It is about as cute and futuristic as a kitchen appliance can get: It has six buttons, resembles a sleek white egg, and sings a tune when you turn it on and when the rice is done cooking. I thought it was sweet, but largely unnecessary, as we don’t consume that much rice on a regular basis and I can make it myself.
- It retails for approximately $175, which is ridiculously expensive.
- However, because it was such an extravagant present, I began searching for ways to utilize it.
- That’s when I discovered all of its capabilities.
- The first thing I noticed were the numerous grain buttons.
- While my old rice cooker performed admirably with white rice, it was incapable of handling much else.
Whenever I attempted to cook brown rice (or, heaven forbid, wild rice), I would end up with something that took approximately four times as long as on the stove and was invariably a little tough, dry, or sticky. However, my new rice cooker effortlessly handled both sushi rice and long grain rice.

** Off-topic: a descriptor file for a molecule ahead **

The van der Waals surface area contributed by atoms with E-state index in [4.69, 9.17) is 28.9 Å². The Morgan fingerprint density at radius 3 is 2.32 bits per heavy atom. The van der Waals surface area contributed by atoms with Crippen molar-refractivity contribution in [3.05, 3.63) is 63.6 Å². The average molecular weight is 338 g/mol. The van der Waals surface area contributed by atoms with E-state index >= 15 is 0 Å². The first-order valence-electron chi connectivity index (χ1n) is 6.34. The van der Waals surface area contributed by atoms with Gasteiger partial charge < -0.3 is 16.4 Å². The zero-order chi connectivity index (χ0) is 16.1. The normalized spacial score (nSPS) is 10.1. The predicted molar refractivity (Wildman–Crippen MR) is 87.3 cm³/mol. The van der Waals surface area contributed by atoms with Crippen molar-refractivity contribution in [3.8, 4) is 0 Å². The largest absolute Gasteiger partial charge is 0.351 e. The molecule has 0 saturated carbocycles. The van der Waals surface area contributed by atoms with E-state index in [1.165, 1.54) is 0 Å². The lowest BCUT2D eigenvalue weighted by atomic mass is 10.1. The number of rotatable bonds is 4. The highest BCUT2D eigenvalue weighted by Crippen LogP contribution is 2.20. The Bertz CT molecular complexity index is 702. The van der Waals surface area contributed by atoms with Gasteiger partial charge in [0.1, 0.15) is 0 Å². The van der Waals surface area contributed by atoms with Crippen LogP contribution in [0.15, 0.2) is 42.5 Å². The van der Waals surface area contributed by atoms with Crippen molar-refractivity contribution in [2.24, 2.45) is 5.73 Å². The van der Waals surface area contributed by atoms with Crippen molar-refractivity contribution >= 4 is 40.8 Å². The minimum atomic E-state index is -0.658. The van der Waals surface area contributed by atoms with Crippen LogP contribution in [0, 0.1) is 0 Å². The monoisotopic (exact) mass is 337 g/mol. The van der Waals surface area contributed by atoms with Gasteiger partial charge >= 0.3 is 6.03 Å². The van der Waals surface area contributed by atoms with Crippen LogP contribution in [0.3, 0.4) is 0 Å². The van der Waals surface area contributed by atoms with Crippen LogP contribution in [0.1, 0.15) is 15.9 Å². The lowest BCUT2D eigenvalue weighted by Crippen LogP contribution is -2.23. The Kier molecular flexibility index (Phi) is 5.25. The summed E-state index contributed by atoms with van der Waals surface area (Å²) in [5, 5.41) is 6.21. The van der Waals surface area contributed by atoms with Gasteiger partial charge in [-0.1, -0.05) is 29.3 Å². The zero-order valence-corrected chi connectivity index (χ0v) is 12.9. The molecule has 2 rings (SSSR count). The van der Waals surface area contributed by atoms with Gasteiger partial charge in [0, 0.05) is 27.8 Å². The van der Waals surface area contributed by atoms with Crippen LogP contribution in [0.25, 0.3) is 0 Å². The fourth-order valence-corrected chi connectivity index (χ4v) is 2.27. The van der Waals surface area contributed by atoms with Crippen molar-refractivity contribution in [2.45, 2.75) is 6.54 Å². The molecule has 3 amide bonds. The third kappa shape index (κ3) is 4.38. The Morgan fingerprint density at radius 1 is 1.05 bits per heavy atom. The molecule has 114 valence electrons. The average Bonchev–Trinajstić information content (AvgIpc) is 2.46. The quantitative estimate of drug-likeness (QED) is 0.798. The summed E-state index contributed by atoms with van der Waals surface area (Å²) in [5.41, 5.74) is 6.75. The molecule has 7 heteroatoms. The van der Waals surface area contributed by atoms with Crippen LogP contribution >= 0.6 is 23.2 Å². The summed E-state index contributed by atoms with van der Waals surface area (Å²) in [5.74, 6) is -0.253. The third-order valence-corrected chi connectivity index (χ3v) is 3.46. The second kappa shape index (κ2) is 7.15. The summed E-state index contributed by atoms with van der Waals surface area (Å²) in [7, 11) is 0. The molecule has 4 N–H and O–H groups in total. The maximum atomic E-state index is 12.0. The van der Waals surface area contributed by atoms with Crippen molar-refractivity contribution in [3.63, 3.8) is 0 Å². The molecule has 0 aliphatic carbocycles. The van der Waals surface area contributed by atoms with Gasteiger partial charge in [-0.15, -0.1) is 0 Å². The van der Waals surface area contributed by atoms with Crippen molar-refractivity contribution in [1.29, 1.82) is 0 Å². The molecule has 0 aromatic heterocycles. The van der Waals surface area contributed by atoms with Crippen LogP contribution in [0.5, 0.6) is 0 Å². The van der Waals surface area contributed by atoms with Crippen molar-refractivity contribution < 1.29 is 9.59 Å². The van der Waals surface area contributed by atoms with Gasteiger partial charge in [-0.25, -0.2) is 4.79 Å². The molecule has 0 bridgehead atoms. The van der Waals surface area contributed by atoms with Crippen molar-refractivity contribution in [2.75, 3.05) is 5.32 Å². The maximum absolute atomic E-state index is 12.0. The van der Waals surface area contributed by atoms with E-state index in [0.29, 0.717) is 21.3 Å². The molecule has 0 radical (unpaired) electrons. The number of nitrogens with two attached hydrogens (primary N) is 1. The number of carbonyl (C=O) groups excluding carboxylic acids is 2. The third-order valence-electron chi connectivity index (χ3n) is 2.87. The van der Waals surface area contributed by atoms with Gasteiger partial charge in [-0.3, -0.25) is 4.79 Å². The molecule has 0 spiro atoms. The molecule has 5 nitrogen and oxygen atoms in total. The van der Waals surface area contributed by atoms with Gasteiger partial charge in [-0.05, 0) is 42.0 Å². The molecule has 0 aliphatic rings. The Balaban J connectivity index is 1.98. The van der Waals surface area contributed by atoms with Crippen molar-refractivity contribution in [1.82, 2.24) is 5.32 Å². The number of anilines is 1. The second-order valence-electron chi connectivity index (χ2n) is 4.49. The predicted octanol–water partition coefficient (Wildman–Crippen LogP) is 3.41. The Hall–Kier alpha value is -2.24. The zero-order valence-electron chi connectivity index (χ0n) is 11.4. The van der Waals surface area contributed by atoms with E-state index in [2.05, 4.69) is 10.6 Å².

However, the best feature is the porridge function: This appliance can cook steel-cut oats just as well as if I prepared them on the stovetop. And this brings me to my second discovery: the timer function. You can schedule something’s completion up to 24 hours in advance. And this is a game-changer. I began starting my day with steel-cut oats, then preparing quinoa or brown rice to be waiting for me when I got home.
Suddenly, I was whipping up stir-fries and grain bowls in mere minutes. Additionally, it keeps food warm for hours. Fortunately, you do not need to spend $175 on a rice cooker to receive the same benefits. There are currently a few excellent options on the market.